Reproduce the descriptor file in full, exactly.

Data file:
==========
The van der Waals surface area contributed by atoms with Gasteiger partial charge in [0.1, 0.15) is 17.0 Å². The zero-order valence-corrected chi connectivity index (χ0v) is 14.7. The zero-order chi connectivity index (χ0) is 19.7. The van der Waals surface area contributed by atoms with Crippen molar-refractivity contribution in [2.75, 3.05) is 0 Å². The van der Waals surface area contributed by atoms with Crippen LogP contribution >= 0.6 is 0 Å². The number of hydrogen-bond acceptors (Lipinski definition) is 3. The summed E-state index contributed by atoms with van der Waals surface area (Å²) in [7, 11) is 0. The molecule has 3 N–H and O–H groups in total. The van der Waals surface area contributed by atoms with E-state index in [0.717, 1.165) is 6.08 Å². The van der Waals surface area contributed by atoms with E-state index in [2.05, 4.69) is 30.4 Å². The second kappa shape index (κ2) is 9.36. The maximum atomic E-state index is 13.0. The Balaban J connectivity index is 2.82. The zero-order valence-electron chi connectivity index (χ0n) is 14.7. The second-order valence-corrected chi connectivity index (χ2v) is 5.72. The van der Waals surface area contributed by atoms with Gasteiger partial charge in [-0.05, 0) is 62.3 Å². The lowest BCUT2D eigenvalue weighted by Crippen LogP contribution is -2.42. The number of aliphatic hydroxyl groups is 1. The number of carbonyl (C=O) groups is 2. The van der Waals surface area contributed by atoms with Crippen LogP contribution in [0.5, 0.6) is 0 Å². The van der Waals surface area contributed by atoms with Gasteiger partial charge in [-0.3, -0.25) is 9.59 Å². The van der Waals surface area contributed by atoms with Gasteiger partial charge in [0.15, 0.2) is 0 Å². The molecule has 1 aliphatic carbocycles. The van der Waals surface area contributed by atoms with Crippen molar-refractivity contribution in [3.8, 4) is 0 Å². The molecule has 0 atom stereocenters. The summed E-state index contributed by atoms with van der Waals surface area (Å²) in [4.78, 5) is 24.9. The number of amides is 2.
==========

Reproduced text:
The van der Waals surface area contributed by atoms with Gasteiger partial charge in [0.1, 0.15) is 17.0 Å². The zero-order valence-corrected chi connectivity index (χ0v) is 14.7. The zero-order chi connectivity index (χ0) is 19.7. The van der Waals surface area contributed by atoms with Crippen molar-refractivity contribution in [2.75, 3.05) is 0 Å². The van der Waals surface area contributed by atoms with Crippen LogP contribution >= 0.6 is 0 Å². The number of hydrogen-bond acceptors (Lipinski definition) is 3. The summed E-state index contributed by atoms with van der Waals surface area (Å²) in [7, 11) is 0. The molecule has 3 N–H and O–H groups in total. The van der Waals surface area contributed by atoms with E-state index in [0.717, 1.165) is 6.08 Å². The van der Waals surface area contributed by atoms with E-state index in [2.05, 4.69) is 30.4 Å². The second kappa shape index (κ2) is 9.36. The maximum atomic E-state index is 13.0. The Balaban J connectivity index is 2.82. The zero-order valence-electron chi connectivity index (χ0n) is 14.7. The second-order valence-corrected chi connectivity index (χ2v) is 5.72. The van der Waals surface area contributed by atoms with Gasteiger partial charge in [-0.05, 0) is 62.3 Å². The lowest BCUT2D eigenvalue weighted by Crippen LogP contribution is -2.42. The number of aliphatic hydroxyl groups is 1. The number of carbonyl (C=O) groups is 2. The van der Waals surface area contributed by atoms with Crippen LogP contribution in [0.5, 0.6) is 0 Å². The van der Waals surface area contributed by atoms with Gasteiger partial charge in [-0.3, -0.25) is 9.59 Å². The van der Waals surface area contributed by atoms with Gasteiger partial charge in [0.15, 0.2) is 0 Å². The molecule has 1 aliphatic carbocycles. The van der Waals surface area contributed by atoms with Crippen molar-refractivity contribution in [3.8, 4) is 0 Å². The molecule has 0 atom stereocenters. The summed E-state index contributed by atoms with van der Waals surface area (Å²) in [4.78, 5) is 24.9. The number of amides is 2.